Disabling Hip Osteoarthritis and Cardiovascular Pathology: Presence and Impact


  • Ray Marks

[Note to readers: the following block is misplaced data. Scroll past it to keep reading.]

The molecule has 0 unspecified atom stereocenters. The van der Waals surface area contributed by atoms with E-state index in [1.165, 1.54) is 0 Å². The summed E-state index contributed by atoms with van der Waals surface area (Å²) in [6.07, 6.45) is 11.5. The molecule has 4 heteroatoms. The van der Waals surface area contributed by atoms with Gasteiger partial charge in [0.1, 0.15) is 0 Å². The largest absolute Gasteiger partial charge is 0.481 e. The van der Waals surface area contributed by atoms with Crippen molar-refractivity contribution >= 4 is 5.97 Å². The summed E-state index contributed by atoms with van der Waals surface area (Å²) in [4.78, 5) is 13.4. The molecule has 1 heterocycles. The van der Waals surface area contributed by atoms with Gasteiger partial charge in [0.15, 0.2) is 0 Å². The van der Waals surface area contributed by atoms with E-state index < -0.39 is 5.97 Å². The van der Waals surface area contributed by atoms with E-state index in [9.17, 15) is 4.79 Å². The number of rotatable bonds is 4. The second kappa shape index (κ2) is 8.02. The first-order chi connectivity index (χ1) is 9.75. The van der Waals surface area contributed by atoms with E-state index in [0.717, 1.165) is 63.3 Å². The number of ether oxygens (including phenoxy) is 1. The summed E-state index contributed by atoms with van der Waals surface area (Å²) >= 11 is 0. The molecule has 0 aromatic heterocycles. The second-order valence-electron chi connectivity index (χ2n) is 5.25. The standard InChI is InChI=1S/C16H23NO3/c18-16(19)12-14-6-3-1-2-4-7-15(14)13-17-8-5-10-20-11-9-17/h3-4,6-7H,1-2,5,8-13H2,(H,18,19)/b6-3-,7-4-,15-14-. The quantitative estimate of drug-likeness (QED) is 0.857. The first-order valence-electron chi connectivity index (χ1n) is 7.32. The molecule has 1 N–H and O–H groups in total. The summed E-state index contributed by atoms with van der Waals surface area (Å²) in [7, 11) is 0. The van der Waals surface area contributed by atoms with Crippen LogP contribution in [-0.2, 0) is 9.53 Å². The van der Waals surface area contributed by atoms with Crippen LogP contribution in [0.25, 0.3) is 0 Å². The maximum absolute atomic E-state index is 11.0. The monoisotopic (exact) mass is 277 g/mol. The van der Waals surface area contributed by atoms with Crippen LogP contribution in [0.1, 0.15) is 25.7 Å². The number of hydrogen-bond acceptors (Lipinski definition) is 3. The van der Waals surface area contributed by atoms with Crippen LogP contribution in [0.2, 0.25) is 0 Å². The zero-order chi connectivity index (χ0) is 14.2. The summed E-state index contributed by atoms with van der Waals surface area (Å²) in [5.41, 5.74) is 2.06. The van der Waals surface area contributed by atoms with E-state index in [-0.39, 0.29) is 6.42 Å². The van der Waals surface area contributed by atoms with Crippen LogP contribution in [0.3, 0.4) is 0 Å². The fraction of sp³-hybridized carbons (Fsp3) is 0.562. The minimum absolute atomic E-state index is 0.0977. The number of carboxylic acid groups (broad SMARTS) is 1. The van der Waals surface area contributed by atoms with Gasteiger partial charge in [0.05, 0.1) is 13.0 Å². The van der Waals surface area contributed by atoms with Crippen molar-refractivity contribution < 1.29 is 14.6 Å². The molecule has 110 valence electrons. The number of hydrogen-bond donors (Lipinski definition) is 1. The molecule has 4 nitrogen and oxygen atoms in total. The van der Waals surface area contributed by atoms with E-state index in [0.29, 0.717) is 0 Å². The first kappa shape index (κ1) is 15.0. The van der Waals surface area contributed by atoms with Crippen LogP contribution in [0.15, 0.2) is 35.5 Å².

Objective:  This study examined: 1) the extent to which cases with disabling end-stage hip osteoarthritis would exhibit co-occurring cardiovascular health conditions; 2) the pre and post-surgical impact of the presence of one or more of these health conditions on walking ability. Methods: First, a frequency analysis of the various cardiovascular health conditions listed among 1000 end-stage hip osteoarthritis cases was conducted. Second, a sub-sample of 823 uncomplicated surgical cases was specifically examined. Third, a matched sub-sample of 60 cases with and without co-occurring cardiovascular conditions were compared as regards pain, and their ability to functional physically before and after surgery. Results: Almost 50% of cases initially examined had one or more cardiovascular conditions. Among the 10 categories listed, the most common was high blood pressure, found in 28% cases. Significant (p < .05) associations between having one or more cardiovascular comorbidities and high body mass indices were observed, and co-occurring cardiovascular disease independently predicted walking capacity before and after surgery. Key conclusions: Patients with disabling hip osteoarthritis may exhibit high rates of comorbid cardiovascular health conditions. Those presenting with one or more of cardiovascular condition, may have poorer mobility, both before and after surgery than those with no cardiovascular conditions.


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